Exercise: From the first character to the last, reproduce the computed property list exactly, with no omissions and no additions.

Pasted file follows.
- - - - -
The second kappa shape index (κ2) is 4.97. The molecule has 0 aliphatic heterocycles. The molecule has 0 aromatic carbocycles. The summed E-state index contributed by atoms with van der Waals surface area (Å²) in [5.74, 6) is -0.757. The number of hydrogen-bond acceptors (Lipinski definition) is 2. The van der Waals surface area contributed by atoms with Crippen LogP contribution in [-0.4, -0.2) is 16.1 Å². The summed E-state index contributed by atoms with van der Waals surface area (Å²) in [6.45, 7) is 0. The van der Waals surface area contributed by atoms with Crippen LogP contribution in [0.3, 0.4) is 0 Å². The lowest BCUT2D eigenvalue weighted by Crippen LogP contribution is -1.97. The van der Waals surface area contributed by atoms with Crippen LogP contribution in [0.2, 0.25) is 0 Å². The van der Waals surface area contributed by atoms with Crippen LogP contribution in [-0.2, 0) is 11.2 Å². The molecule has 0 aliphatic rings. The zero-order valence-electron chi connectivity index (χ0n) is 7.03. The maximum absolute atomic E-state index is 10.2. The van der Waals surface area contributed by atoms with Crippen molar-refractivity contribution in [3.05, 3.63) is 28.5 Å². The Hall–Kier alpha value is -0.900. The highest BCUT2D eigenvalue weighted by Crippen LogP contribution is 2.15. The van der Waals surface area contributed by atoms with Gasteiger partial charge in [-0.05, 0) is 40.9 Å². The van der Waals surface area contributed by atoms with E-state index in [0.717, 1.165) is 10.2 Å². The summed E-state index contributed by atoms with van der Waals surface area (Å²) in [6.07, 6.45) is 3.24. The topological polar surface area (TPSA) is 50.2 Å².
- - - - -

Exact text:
The second kappa shape index (κ2) is 4.97. The molecule has 0 aliphatic heterocycles. The molecule has 0 aromatic carbocycles. The summed E-state index contributed by atoms with van der Waals surface area (Å²) in [5.74, 6) is -0.757. The number of hydrogen-bond acceptors (Lipinski definition) is 2. The van der Waals surface area contributed by atoms with Crippen LogP contribution in [-0.4, -0.2) is 16.1 Å². The summed E-state index contributed by atoms with van der Waals surface area (Å²) in [6.45, 7) is 0. The van der Waals surface area contributed by atoms with Crippen LogP contribution in [0.3, 0.4) is 0 Å². The lowest BCUT2D eigenvalue weighted by Crippen LogP contribution is -1.97. The van der Waals surface area contributed by atoms with Crippen LogP contribution in [0.2, 0.25) is 0 Å². The van der Waals surface area contributed by atoms with Crippen LogP contribution in [-0.2, 0) is 11.2 Å². The molecule has 0 aliphatic rings. The zero-order valence-electron chi connectivity index (χ0n) is 7.03. The maximum absolute atomic E-state index is 10.2. The van der Waals surface area contributed by atoms with Crippen molar-refractivity contribution in [3.05, 3.63) is 28.5 Å². The Hall–Kier alpha value is -0.900. The highest BCUT2D eigenvalue weighted by Crippen LogP contribution is 2.15. The van der Waals surface area contributed by atoms with Gasteiger partial charge in [-0.05, 0) is 40.9 Å². The van der Waals surface area contributed by atoms with E-state index in [0.717, 1.165) is 10.2 Å². The summed E-state index contributed by atoms with van der Waals surface area (Å²) in [6.07, 6.45) is 3.24. The topological polar surface area (TPSA) is 50.2 Å².